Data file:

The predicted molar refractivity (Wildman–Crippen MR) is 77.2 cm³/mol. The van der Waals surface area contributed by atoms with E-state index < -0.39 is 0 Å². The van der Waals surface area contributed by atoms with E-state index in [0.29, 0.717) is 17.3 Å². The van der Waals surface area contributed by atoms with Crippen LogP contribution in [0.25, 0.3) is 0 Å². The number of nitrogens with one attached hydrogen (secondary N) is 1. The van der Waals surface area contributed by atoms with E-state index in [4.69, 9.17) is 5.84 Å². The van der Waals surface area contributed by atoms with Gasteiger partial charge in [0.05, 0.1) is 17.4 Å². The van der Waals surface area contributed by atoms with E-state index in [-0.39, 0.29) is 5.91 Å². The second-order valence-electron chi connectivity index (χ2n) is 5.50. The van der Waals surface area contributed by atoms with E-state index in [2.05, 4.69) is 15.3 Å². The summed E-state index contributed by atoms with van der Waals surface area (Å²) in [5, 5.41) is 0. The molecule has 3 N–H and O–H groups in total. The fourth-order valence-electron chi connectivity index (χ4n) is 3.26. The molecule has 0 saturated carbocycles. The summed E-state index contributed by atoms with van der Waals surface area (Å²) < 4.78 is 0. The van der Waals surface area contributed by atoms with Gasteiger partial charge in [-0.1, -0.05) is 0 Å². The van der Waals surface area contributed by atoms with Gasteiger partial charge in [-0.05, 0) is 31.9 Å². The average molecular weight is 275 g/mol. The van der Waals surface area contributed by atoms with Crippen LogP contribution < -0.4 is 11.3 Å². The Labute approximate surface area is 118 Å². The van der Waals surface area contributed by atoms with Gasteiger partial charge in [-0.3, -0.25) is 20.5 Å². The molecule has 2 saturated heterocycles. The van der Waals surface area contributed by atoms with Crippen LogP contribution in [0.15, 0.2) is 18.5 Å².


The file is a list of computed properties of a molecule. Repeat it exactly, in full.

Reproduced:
The predicted molar refractivity (Wildman–Crippen MR) is 77.2 cm³/mol. The van der Waals surface area contributed by atoms with E-state index < -0.39 is 0 Å². The van der Waals surface area contributed by atoms with E-state index in [0.29, 0.717) is 17.3 Å². The van der Waals surface area contributed by atoms with Crippen LogP contribution in [0.25, 0.3) is 0 Å². The number of nitrogens with one attached hydrogen (secondary N) is 1. The van der Waals surface area contributed by atoms with E-state index in [4.69, 9.17) is 5.84 Å². The van der Waals surface area contributed by atoms with Gasteiger partial charge in [0.05, 0.1) is 17.4 Å². The van der Waals surface area contributed by atoms with E-state index in [-0.39, 0.29) is 5.91 Å². The second-order valence-electron chi connectivity index (χ2n) is 5.50. The van der Waals surface area contributed by atoms with E-state index in [2.05, 4.69) is 15.3 Å². The summed E-state index contributed by atoms with van der Waals surface area (Å²) in [5, 5.41) is 0. The molecule has 3 N–H and O–H groups in total. The fourth-order valence-electron chi connectivity index (χ4n) is 3.26. The molecule has 0 saturated carbocycles. The summed E-state index contributed by atoms with van der Waals surface area (Å²) < 4.78 is 0. The van der Waals surface area contributed by atoms with Gasteiger partial charge in [-0.1, -0.05) is 0 Å². The van der Waals surface area contributed by atoms with Gasteiger partial charge in [-0.05, 0) is 31.9 Å². The average molecular weight is 275 g/mol. The van der Waals surface area contributed by atoms with Crippen LogP contribution < -0.4 is 11.3 Å². The Labute approximate surface area is 118 Å². The van der Waals surface area contributed by atoms with Gasteiger partial charge in [-0.3, -0.25) is 20.5 Å². The molecule has 2 saturated heterocycles. The van der Waals surface area contributed by atoms with Crippen LogP contribution in [0.15, 0.2) is 18.5 Å².